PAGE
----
By Conrad Dudderar
EL RENO – A Canadian County commissioner is seeking a grant to resurface a “dusty” road on the border of two county districts.
District 2 Commissioner Dave Anderson is applying for a Rural Economic Action Plan (REAP) grant for an overlay project on Reno between Banner and Gregory roads.
“We are asking for $125,000, which would be half of the budget to overlay the road,” said Anderson, the county commission chairman.
County road funds would cover the rest of the project cost.
“About half a mile is now gravel, the other half is chip seal,” Anderson said.
“Oklahoma City just paved Reno all the way out to Gregory.”
The proposed Reno overlay project in Canadian County District 2 is along the boundary with District 3.
“That will be a great project; I’m so glad you’re doing it,” District 3 Commissioner Jack Stewart told Anderson. “I hope you win (the grant).”
The site is south of a new housing development about one mile south of Banner School.
There are homes only on the north side of this section of road, and those residents live in District 3.
“The road splits mine and (Anderson’s) districts, but he has maintenance on it,” Stewart said. “When there are south winds, I get all the calls because they’re my constituents complaining about the dust.”
APPLICATIONS DUE FRIDAY
In fiscal year 2023, the Association of Central Oklahoma Governments (ACOG) will distribute a $2.7 million to communities in Canadian, Cleveland, Logan, and Oklahoma counties.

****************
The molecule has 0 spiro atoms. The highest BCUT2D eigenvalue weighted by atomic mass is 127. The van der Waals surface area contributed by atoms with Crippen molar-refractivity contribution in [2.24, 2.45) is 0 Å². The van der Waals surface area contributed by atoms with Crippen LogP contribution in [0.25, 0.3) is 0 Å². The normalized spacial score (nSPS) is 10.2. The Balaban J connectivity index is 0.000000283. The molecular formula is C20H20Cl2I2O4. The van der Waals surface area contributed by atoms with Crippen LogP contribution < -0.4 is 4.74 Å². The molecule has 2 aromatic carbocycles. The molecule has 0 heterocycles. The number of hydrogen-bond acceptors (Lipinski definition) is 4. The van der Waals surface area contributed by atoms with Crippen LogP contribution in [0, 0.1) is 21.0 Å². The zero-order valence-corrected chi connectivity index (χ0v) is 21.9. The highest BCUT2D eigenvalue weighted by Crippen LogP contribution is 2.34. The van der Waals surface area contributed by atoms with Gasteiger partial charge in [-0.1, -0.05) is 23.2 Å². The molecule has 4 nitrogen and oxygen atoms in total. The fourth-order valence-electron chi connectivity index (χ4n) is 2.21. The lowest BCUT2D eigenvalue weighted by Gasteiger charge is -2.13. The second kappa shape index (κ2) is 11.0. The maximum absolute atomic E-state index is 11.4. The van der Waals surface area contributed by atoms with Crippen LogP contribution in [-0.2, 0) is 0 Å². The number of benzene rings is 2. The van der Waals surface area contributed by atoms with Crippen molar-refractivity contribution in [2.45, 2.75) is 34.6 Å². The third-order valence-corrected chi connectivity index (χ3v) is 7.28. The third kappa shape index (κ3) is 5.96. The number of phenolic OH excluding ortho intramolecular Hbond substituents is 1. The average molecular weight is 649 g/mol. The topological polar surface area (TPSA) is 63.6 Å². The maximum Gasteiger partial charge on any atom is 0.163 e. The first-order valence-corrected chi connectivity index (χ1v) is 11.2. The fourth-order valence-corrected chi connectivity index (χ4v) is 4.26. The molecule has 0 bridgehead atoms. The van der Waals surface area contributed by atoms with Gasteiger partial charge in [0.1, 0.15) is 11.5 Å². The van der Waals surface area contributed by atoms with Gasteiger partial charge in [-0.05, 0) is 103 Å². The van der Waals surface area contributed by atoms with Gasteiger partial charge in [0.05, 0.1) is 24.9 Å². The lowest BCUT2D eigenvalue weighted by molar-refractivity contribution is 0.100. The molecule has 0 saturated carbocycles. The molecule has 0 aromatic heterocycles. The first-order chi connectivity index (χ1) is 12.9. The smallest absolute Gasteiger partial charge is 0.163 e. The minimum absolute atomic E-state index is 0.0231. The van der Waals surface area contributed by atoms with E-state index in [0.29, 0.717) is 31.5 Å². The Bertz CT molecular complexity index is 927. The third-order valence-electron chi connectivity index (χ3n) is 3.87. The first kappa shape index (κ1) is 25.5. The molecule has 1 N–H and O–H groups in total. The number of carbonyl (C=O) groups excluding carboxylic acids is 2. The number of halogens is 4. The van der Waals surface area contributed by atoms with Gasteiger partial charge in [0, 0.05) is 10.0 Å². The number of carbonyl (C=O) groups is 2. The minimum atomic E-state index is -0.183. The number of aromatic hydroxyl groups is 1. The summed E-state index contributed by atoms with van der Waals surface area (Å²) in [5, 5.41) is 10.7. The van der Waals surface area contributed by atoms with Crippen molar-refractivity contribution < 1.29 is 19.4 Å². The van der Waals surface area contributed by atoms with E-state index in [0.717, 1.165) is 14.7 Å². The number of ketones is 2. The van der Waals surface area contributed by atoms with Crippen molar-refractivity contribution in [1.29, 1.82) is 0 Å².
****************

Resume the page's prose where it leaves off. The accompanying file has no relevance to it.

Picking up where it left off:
REAP grant applications are due this Friday, Oct. 28.
Grant winners will likely be notified by the end of 2022, according to Stewart.
“But then you can’t do anything until they give you a ‘notice to proceed’,” he added. “Then you have to go out for bids.”
Commissioners only recently received the notice to proceed on a REAP grant-funded asphalt road project in District 1 awarded a year ago, Commissioner Marc Hader noted.
For many years, the REAP program limited grant awards to $100,000.
That amount was increased to $125,000 this year.
All three Canadian County commissioners have utilized REAP funding to help with road improvements in their districts.
“Where we’re applying is totally rural areas,” Commissioner Stewart pointed out.
The REAP grant program was created through legislation in 1996 to improve life in rural Oklahoma.
REAP grants require no match and may fund projects such as road and street construction or repair, drainage projects, rural highway improvements, county bridge construction or repair, industrial access road construction or repair, among other specific transportation projects.